The folk at mbaMission always recommend getting started with your MBA applications as early as possible. By taking action now, you can dramatically improve your chances of gaining admission to a top MBA program in the coming years. It is never too soon (and certainly not too late) to take several crucial steps to shape your MBA candidacy. So they’re presenting a five-part series to provide a step-by-step timeline to help guide you down the long road of applying to business school. These guidelines assume that you are setting out a year ahead of the January deadlines. Even if you are starting later, you should be able to leverage this timeline to help you prioritize each step along the way. This week, they will lay out what you should be doing at least one year before you submit your applications. For more information on mbaMission and how they can help you in this process, click here.
The steps that we lay out in “pre-stage” planning are somewhat timeless. It is never too soon to take on a leadership position in your community, sign up for a supplemental course, visit your target schools, etc. We have therefore structured this piece so that you can consider the steps outlined in these sections “ongoing.”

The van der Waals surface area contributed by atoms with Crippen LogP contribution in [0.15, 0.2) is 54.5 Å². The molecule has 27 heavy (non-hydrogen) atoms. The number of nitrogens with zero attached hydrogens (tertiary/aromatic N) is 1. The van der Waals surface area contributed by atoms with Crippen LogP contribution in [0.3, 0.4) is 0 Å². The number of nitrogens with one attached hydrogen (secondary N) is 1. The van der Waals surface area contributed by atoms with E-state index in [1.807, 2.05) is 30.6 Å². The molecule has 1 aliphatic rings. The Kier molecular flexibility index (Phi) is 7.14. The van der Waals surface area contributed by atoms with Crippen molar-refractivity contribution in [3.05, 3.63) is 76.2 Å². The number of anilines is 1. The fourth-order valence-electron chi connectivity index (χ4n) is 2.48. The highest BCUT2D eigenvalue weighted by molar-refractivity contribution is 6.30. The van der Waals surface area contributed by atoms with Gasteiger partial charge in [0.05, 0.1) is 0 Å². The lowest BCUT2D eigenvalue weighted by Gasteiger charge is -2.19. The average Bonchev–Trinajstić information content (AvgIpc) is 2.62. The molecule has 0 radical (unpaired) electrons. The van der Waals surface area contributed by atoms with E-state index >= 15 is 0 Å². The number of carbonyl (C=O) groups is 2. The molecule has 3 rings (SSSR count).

Start Your GMAT Prep
As an aspiring MBA, you don’t want to find yourself in a situation where you are juggling many aspects of the application process (GMAT study, essays, class visits, supplementary classes, etc.) at once. So, you should start your GMAT prep as early as possible and thus remove this time-consuming and stressful element of the application process, before the bulk of the applications are released in May/June. If you are reading this and truly striving to plan ahead, we strongly recommend that you enroll in a Manhattan GMAT course a full year before you will need to submit your applications/receive decisions. Manhattan GMAT courses are often nine weeks in duration, and you may require a month of additional study afterward to focus on your specific issues. So, if you want to take the GMAT at least once prior to the May/June essay question release dates, you would need to start a class by mid-January. If you want to leave yourself time to take the test more than once (you can only schedule the test once every 31 days up to a maximum of five times each year), you should begin your preparation even earlier.
Contemplate Additional Coursework/Enroll in Additional Courses
We also recommend that you consider whether you might benefit from some additional coursework, and if so, enroll in classes at an early stage. Was your undergraduate performance weak (i.e., you had a GPA of 3.0 or under)? Did you perform well but take no quantitative coursework at all? If you answered “yes” to either of these questions, you should identify nearby colleges and inquire about their available introductory course offerings in areas such as economics, accounting, finance, calculus and statistics. By taking one or two classes in these areas, you could change the admissions committees’ perspective on your academic aptitude.